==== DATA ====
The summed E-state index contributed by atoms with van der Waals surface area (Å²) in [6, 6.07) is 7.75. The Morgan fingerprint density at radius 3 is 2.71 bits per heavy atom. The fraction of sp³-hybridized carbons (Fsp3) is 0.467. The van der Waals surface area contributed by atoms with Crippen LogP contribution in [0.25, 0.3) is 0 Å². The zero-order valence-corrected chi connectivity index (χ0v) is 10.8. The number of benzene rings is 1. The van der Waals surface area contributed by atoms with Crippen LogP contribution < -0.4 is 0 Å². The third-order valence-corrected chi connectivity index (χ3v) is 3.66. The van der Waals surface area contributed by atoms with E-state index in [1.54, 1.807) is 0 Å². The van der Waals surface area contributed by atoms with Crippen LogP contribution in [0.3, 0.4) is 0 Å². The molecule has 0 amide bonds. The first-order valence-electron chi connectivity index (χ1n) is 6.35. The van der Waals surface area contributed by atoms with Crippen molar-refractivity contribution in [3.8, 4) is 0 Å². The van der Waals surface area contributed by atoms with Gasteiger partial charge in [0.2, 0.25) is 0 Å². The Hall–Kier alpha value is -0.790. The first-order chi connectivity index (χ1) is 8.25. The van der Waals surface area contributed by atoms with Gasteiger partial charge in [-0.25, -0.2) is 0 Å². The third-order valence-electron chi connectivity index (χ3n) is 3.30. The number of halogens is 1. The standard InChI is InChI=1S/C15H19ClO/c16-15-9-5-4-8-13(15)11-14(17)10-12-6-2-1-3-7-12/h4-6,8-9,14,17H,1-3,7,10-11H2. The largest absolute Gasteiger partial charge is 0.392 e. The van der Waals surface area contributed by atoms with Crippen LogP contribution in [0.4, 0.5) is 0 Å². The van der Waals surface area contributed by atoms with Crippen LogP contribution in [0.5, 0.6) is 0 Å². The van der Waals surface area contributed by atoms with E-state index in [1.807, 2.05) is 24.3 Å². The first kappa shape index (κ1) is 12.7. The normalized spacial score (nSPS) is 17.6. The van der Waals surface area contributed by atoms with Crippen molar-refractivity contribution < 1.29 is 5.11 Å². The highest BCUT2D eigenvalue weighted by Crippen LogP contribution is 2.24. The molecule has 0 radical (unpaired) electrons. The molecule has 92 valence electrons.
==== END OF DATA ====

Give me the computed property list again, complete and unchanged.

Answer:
The summed E-state index contributed by atoms with van der Waals surface area (Å²) in [6, 6.07) is 7.75. The Morgan fingerprint density at radius 3 is 2.71 bits per heavy atom. The fraction of sp³-hybridized carbons (Fsp3) is 0.467. The van der Waals surface area contributed by atoms with Crippen LogP contribution in [0.25, 0.3) is 0 Å². The zero-order valence-corrected chi connectivity index (χ0v) is 10.8. The number of benzene rings is 1. The van der Waals surface area contributed by atoms with Crippen LogP contribution < -0.4 is 0 Å². The third-order valence-corrected chi connectivity index (χ3v) is 3.66. The van der Waals surface area contributed by atoms with E-state index in [1.54, 1.807) is 0 Å². The van der Waals surface area contributed by atoms with Crippen LogP contribution in [0.3, 0.4) is 0 Å². The molecule has 0 amide bonds. The first-order valence-electron chi connectivity index (χ1n) is 6.35. The van der Waals surface area contributed by atoms with Crippen molar-refractivity contribution in [3.8, 4) is 0 Å². The van der Waals surface area contributed by atoms with Gasteiger partial charge in [0.2, 0.25) is 0 Å². The Hall–Kier alpha value is -0.790. The first-order chi connectivity index (χ1) is 8.25. The van der Waals surface area contributed by atoms with Gasteiger partial charge in [-0.25, -0.2) is 0 Å². The third-order valence-electron chi connectivity index (χ3n) is 3.30. The number of halogens is 1. The standard InChI is InChI=1S/C15H19ClO/c16-15-9-5-4-8-13(15)11-14(17)10-12-6-2-1-3-7-12/h4-6,8-9,14,17H,1-3,7,10-11H2. The largest absolute Gasteiger partial charge is 0.392 e. The van der Waals surface area contributed by atoms with Crippen LogP contribution in [0.4, 0.5) is 0 Å². The van der Waals surface area contributed by atoms with Crippen LogP contribution in [0.5, 0.6) is 0 Å². The van der Waals surface area contributed by atoms with E-state index in [1.807, 2.05) is 24.3 Å². The first kappa shape index (κ1) is 12.7. The normalized spacial score (nSPS) is 17.6. The van der Waals surface area contributed by atoms with Crippen molar-refractivity contribution < 1.29 is 5.11 Å². The highest BCUT2D eigenvalue weighted by Crippen LogP contribution is 2.24. The molecule has 0 radical (unpaired) electrons. The molecule has 92 valence electrons.